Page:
In [Eichmann's] mind, there was no contradiction between "I will jump into my grave laughing," appropriate for the end of the war, and "I shall gladly hang myself in public as a warning example for all anti-Semites on this earth," which now, under vastly different circumstances, fulfilled exactly the same function of giving him a lift.The facts here are ugly, awkward, and fucking sadistic. Eichmann's trial by sheer happenstance touches on, amidst so much more, the defining of "crimes against humanity", genocide versus "administrative massacres", the history of anti-Semitism and subsequent conflict between the Jewish understanding of pogroms and the world's views of crime and punishment, and the limits of current laws of warfare, and indeed the very terms of "justice", in the face of World War Two. Here, the trial in Jerusalem faltered in the face of a completely legal indictment and subsequent explanation of such, as did every other trial of WWII war criminals and lesser collaborators. Here, history will repeated, not because we do not know it but because we now know the punishment and, as such, can act accordingly. Here, the world took action, and one wonders whether that result was worth the trigger, and whether worse things could have happened had not the final push occurred.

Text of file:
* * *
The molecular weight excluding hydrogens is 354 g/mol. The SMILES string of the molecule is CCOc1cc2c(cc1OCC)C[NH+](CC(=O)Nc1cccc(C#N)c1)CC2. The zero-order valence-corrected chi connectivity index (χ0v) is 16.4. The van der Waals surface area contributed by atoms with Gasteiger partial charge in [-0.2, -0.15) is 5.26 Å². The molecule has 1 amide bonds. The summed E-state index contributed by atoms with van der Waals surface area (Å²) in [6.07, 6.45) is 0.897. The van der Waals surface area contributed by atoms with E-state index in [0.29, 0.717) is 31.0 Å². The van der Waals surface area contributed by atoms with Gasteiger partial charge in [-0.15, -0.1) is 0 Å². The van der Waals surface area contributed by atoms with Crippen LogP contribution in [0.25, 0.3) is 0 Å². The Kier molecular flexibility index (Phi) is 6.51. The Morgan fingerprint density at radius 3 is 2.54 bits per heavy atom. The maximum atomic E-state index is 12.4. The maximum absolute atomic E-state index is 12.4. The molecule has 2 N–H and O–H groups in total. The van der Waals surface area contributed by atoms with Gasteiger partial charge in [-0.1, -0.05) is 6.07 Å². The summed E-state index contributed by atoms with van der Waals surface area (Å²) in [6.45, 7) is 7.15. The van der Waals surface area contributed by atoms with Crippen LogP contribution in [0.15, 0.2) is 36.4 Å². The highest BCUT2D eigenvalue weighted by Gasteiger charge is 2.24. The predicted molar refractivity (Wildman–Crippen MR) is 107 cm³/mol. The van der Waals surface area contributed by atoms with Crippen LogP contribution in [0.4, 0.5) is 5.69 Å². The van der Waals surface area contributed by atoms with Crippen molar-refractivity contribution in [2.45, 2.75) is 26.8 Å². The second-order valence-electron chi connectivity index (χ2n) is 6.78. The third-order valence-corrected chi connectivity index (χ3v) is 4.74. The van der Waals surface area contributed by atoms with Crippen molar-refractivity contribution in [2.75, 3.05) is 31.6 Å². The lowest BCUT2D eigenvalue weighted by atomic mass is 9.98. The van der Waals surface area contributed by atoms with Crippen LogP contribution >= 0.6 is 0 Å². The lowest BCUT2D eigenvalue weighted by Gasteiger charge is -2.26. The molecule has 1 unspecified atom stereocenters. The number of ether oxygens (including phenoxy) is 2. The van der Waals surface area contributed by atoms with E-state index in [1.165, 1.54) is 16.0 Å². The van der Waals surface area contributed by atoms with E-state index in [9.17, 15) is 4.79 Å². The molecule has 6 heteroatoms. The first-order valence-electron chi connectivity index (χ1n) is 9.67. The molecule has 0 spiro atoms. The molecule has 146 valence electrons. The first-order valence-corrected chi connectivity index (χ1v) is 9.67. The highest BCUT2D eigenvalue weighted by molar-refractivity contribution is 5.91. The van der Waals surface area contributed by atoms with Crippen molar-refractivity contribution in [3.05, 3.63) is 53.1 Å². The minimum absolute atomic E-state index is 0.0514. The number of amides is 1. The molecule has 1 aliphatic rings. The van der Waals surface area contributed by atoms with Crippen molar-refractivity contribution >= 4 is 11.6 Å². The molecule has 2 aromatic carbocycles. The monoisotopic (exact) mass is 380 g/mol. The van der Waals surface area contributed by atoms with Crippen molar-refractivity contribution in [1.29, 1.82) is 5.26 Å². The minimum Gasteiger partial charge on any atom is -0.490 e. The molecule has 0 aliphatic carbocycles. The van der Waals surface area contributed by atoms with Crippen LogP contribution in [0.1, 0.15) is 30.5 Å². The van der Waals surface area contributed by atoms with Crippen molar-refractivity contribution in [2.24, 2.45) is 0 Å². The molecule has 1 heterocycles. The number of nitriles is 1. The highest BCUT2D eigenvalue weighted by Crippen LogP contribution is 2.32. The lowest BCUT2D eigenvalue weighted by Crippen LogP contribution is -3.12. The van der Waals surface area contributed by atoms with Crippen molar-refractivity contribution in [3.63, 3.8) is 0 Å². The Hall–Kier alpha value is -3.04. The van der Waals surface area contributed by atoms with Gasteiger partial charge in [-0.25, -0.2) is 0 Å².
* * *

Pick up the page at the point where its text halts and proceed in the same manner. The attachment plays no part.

Evil in the Third Reich had lost the quality by which most people recognize it—the quality of temptation.A banality of evil is the necessity of mid-civilization crises of morality like this when it comes to eliciting a legal, political, worldwide recognition of what humanity cries for, religion aspires to, and human instinct, well. I don't have much faith in that last bit anymore.
But this was a moral question, and the answer to it may not have been legally relevant.